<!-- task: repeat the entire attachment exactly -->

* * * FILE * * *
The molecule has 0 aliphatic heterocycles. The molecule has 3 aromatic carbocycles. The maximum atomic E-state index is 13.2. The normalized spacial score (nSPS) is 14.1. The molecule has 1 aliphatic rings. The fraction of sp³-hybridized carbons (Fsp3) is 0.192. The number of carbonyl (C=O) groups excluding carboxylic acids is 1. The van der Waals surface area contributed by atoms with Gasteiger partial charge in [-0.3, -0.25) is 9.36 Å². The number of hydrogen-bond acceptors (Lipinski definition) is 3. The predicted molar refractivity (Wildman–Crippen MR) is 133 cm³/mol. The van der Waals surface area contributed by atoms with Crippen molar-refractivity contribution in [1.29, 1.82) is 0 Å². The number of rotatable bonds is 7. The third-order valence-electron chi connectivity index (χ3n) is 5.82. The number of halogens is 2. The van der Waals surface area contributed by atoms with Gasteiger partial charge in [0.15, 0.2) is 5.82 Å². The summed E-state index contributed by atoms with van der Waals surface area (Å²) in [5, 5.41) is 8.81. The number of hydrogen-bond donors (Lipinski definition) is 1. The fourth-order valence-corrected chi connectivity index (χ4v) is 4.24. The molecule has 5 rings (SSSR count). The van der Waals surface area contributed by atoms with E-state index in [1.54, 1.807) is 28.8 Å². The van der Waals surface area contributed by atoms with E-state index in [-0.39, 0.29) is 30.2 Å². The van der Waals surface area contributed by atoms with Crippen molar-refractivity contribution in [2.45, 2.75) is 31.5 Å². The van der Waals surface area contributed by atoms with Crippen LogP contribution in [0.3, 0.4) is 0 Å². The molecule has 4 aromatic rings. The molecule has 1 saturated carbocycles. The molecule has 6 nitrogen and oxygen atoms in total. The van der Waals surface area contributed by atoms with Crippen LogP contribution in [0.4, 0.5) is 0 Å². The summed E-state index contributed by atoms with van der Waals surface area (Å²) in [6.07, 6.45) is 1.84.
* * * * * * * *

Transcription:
The molecule has 0 aliphatic heterocycles. The molecule has 3 aromatic carbocycles. The maximum atomic E-state index is 13.2. The normalized spacial score (nSPS) is 14.1. The molecule has 1 aliphatic rings. The fraction of sp³-hybridized carbons (Fsp3) is 0.192. The number of carbonyl (C=O) groups excluding carboxylic acids is 1. The van der Waals surface area contributed by atoms with Gasteiger partial charge in [-0.3, -0.25) is 9.36 Å². The number of hydrogen-bond acceptors (Lipinski definition) is 3. The predicted molar refractivity (Wildman–Crippen MR) is 133 cm³/mol. The van der Waals surface area contributed by atoms with Crippen molar-refractivity contribution in [1.29, 1.82) is 0 Å². The number of rotatable bonds is 7. The third-order valence-electron chi connectivity index (χ3n) is 5.82. The number of halogens is 2. The van der Waals surface area contributed by atoms with Gasteiger partial charge in [0.15, 0.2) is 5.82 Å². The summed E-state index contributed by atoms with van der Waals surface area (Å²) in [5, 5.41) is 8.81. The number of hydrogen-bond donors (Lipinski definition) is 1. The fourth-order valence-corrected chi connectivity index (χ4v) is 4.24. The molecule has 5 rings (SSSR count). The van der Waals surface area contributed by atoms with E-state index in [1.54, 1.807) is 28.8 Å². The van der Waals surface area contributed by atoms with E-state index in [-0.39, 0.29) is 30.2 Å². The van der Waals surface area contributed by atoms with Crippen molar-refractivity contribution in [2.45, 2.75) is 31.5 Å². The van der Waals surface area contributed by atoms with Crippen LogP contribution in [0.3, 0.4) is 0 Å². The molecule has 4 aromatic rings. The molecule has 1 saturated carbocycles. The molecule has 6 nitrogen and oxygen atoms in total. The van der Waals surface area contributed by atoms with Crippen LogP contribution in [0.4, 0.5) is 0 Å². The summed E-state index contributed by atoms with van der Waals surface area (Å²) in [6.07, 6.45) is 1.84.